Who the f*** is Rick Ungar?

Remember the guy that came up with the X-Men cartoons in the early 1990's?  Of course you do!  It’s Rick Ungar (!  He also created “Biker Mice from Mars”, which sounds like a Bucky O’Hare rip-off if you ask me.  Rick got tired of creating animated kid's series' and took odd jobs until he was hired as the token liberal at Forbes.  I hadn’t realized Forbes was a right-wing rag, but whatever.  Forbes is where he has combined his vast business acumen with drawing Mystique’s underboob to comment on pizza and football (duh!). His article ( is probably getting more play than he ever did in high school off the field, or than T.O. is getting on the field this season.

When I read Rick’s piece (that felt funny) I scratched my head.  His main issue with Papa John’s is that by the company denying their employees medical insurance, they will go to the emergency room, where hospitals will pass the cost onto medical insurers, and thus him.  That’s an odd stance for a liberal to take.  “Yeah, healthcare for everyone, including illegal immigrants.  But if I have to pay one cent for a Papa John’s employee…”  It’s bizarre, especially coming from a lefty.  Rick is funny, but I don’t think he means to be.  “Token” would be better off just going back to sketching Rogue or Gambit.

Twinkies and the Unbearable Lightness of Hostess

The untimely demise of Hostess has brought unions in the US to the forefront of the political discussion – again.  Hostess is saying that the unions essentially strangled them and forced them into bankruptcy.  Good people from the rust-belt (who are biased in favor of unions whether they want to admit it or not) say that’s nonsense and that Hostess was paying top dollar to their executives a week before the bankruptcy.  Not to sound like a broken record, but can someone show me where it is written that a business has to answer to anyone but it's owners?  Here’s a concept: if the workers are unhappy, they can leave.  “But all the manufacturing jobs have moved!”  So move to another city.  “But they’ve all moved overseas [because of Mitt Romney] to China.”  So get a new skill set.  “But…”  There’s ALWAYS an excuse with liberals.  Just ONCE I’d like to meet a liberal that can take it on the chin and not always be stringing up some line of garbage to justify their bizarre views on things.  If I were Hostess, I would have declared bankruptcy just to bust up the union. You know how Alexander the Great cried the day he realized he had conquered the whole world?  I cried the day my dad told me that union busting was illegal; until that day my career plan was to undermine and sabotage unions.  If you’re SEIU and you hire purple-shirted thugs to beat people, that’s legal.  If you’re hired by a corporation to intimidate union people, that’s criminal  (Full disclosure: after the Hostess bankruptcy I bought two boxes of Twinkies – in good faith – with the intent of selling them on eBay at a later date. The two boxes lasted 10 days).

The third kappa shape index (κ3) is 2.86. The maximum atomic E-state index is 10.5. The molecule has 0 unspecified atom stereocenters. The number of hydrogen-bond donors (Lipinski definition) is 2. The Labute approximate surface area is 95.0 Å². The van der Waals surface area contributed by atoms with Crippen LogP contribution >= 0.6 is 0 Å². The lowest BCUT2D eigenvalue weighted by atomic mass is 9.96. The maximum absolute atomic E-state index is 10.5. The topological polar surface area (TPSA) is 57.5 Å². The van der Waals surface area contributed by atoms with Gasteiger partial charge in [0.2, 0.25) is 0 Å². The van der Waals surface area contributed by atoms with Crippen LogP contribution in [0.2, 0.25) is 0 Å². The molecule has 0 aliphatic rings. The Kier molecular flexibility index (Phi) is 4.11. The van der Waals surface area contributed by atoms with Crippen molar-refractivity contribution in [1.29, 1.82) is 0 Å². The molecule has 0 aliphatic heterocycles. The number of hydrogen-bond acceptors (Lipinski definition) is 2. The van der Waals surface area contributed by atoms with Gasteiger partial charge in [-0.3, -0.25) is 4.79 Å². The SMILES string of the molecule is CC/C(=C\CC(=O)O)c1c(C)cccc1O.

Random Rants

A. A company has no obligation to anyone but it's owners.  That obligation is to make money.  That’s not an opinion, that’s a fiscal fact.  This is a MANTRA in business school.

Q: “Why does a company exist?”

A: “To create value for its shareholders.”

Liberals, conservatives, and moderates alike recite it.  You don’t have to like it, but it simply is.  Arguing against it is like being angry that gravity exists.

B. “There’s no such thing as a free lunch.”  Please stop calling Obamacare “Free Healthcare”.  It’s not free.  Someone somewhere is paying for it, even if it’s not you.  If you understood that it wasn’t free, you might ask questions like “who is paying for it?  How are they paying for it?”  But then again, if you understood basic economics, you probably wouldn’t be excited by something as invasive and pathetically partisan as Obamacare.  I will always be amused by liberals that try to tell me about this dumpsterfire of government overreach.  Of course, these liberals don’t know what I do for every waking work-hour (I’m currently a consultant on the Obamacare contract).  But yes, please forward me that HuffPo or Mother Jones article.  You read an article during your smoke break.  Please, enlighten me.

C. In light of the tragic Connecticut school shooting, gun-hating fools couldn’t politicize the issue fast enough.  Innocent children lay in body bags, and already Jabbas like Michael Moore, RINOs like David Frum, and dipstick Democrats like Chuck Schumer were chomping at the bit to take away guns.  The sadly ironic thing here is that when people threaten to take away guns, do you know what the general public does?  They arm themselves as quickly as possible, stockpiling guns and ammunition at an alarming rate.  I’m starting to think that gun manufacturers and Democrats are in business together.  This is simply the playing out of supply and demand as a result of scarcity (the basic building block of economics).  Odds are, though, that if you understood supply and demand, you wouldn’t be a gun-hating Democrat in the first place.

But understanding the relationship between stockpiling weapons and Democrats that call for gun control requires self-reflection.  Allow me to illustrate: